A recent article shared by Crosscut: After a century of suppression, Native languages are being revived in Washington schools writes "Throughout the state, tribal elders and educators are bringing Salish and other languages to youth" tells about the years-long suppression of the Native languages across our region and across the State. Locally, in the Marysville School District, district curriculum staff are working closely with The Tulalip Tribes representatives to ensure that the true history and culture of the local coast salish tribes is embedded in the teachings and curriculum in the K - 12 classrooms. Part of that work includes using the Since Time Immemorial curriculum as written by the State in addition to making certain that our students are also exposed to the local Tribes' history and culture. Matt Remle, lead Native American liaison in the district is part of the February 11 Crosscut publication and is involved in reviving Native languages.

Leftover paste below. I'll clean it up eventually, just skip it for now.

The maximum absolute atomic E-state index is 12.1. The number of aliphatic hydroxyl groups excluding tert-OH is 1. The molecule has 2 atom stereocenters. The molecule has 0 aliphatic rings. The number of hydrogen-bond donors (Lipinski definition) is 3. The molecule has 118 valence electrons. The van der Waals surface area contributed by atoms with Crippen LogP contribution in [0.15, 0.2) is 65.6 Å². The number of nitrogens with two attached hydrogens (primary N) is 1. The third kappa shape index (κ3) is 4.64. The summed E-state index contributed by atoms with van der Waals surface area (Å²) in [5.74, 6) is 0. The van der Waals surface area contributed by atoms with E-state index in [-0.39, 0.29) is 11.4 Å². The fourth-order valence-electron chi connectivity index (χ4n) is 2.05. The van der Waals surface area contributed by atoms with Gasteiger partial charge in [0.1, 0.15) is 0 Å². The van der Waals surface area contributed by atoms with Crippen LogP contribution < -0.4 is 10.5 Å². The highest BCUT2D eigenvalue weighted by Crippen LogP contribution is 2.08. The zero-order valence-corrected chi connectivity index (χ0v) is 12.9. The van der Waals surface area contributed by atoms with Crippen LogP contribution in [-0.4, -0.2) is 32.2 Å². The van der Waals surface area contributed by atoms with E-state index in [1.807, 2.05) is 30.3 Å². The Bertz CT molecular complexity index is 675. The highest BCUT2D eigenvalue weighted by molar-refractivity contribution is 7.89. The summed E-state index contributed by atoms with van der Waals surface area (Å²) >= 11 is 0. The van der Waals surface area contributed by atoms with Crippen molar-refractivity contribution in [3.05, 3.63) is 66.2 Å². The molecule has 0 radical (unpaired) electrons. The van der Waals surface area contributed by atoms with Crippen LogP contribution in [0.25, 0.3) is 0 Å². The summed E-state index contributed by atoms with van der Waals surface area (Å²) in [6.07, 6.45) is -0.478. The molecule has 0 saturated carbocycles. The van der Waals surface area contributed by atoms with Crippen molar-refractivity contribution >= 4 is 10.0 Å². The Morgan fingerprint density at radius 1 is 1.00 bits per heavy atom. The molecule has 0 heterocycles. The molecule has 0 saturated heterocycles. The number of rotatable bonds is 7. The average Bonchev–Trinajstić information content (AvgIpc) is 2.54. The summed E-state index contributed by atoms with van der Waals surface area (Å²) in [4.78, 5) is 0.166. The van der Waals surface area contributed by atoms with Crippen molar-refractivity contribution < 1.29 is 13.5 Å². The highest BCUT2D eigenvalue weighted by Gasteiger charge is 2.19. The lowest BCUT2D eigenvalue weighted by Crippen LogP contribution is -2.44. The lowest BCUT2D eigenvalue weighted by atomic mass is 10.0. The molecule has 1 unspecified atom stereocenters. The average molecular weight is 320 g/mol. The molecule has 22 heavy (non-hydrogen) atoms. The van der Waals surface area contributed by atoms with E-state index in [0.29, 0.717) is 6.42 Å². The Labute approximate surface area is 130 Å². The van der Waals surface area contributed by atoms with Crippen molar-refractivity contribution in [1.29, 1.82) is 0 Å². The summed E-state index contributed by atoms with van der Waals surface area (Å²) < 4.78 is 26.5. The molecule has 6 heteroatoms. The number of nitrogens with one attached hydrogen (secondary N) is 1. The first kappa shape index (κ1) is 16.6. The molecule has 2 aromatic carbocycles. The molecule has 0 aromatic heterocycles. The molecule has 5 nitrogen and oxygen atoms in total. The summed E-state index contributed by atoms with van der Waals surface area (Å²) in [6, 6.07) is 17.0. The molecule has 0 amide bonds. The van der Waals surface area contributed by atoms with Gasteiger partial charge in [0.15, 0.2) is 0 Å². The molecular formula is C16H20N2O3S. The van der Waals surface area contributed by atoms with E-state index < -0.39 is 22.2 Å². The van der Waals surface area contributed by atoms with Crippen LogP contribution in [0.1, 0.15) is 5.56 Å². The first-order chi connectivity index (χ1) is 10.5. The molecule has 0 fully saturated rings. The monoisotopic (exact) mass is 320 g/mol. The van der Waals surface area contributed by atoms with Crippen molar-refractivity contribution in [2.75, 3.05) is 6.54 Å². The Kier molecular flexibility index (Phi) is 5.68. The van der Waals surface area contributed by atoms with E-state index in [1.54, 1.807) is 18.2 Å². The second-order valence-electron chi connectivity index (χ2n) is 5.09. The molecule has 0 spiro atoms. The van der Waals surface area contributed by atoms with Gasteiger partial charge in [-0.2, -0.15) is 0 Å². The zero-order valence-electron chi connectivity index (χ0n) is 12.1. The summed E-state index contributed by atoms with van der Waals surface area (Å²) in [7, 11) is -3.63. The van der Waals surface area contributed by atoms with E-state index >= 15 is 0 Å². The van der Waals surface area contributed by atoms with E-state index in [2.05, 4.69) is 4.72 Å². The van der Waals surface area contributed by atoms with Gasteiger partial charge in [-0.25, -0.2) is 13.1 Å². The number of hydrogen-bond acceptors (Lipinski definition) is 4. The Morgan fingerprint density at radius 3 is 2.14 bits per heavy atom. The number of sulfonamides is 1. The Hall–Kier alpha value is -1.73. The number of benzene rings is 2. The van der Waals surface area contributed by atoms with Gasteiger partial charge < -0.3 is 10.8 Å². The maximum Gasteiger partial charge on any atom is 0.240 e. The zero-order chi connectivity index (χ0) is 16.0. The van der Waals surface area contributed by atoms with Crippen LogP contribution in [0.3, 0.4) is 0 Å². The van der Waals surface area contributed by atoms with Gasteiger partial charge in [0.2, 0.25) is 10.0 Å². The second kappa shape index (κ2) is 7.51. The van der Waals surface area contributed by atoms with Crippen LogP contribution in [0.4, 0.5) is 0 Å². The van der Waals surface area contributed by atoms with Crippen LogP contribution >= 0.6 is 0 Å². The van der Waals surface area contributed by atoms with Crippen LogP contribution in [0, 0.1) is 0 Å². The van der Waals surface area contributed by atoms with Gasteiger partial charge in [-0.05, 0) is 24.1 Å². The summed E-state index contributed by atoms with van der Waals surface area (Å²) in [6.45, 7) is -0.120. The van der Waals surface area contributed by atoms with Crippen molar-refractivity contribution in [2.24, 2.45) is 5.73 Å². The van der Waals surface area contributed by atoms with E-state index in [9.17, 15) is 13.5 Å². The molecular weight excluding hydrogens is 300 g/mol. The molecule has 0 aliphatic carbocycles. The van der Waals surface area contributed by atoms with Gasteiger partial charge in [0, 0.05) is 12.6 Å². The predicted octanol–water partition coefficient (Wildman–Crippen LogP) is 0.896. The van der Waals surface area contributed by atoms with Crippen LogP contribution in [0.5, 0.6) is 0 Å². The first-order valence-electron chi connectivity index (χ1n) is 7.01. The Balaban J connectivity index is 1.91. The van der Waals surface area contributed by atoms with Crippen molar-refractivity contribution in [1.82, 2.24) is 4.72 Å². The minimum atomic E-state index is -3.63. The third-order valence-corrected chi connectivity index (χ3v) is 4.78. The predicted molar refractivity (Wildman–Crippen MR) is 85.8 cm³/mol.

To read more about reviving Native languages, go to https://crosscut.com/2020/02/after-century-suppression-native-languages-are-being-revived-washington-schools
Also locally at Tulalip, the Treaty of Point Elliott of 1855 is on display at the The Tulalip Tribes Hibulb Cultural Center. The 1855 Treaty created a Government-to-Government relationship between the United States and the Dxʷdəwʔabš (Duwamish). The United States Senate ratified the Point Elliott Treaty in 1859. The Treaty of Point Elliott guaranteed hunting and fishing rights and reservations to all Tribes represented by the Native signers. To learn more and for the location of the Hibulb, go to https://www.hibulbculturalcenter.org/
Article courtesy of Crosscut; retrieved from crosscut.com Feb. 11, 2020.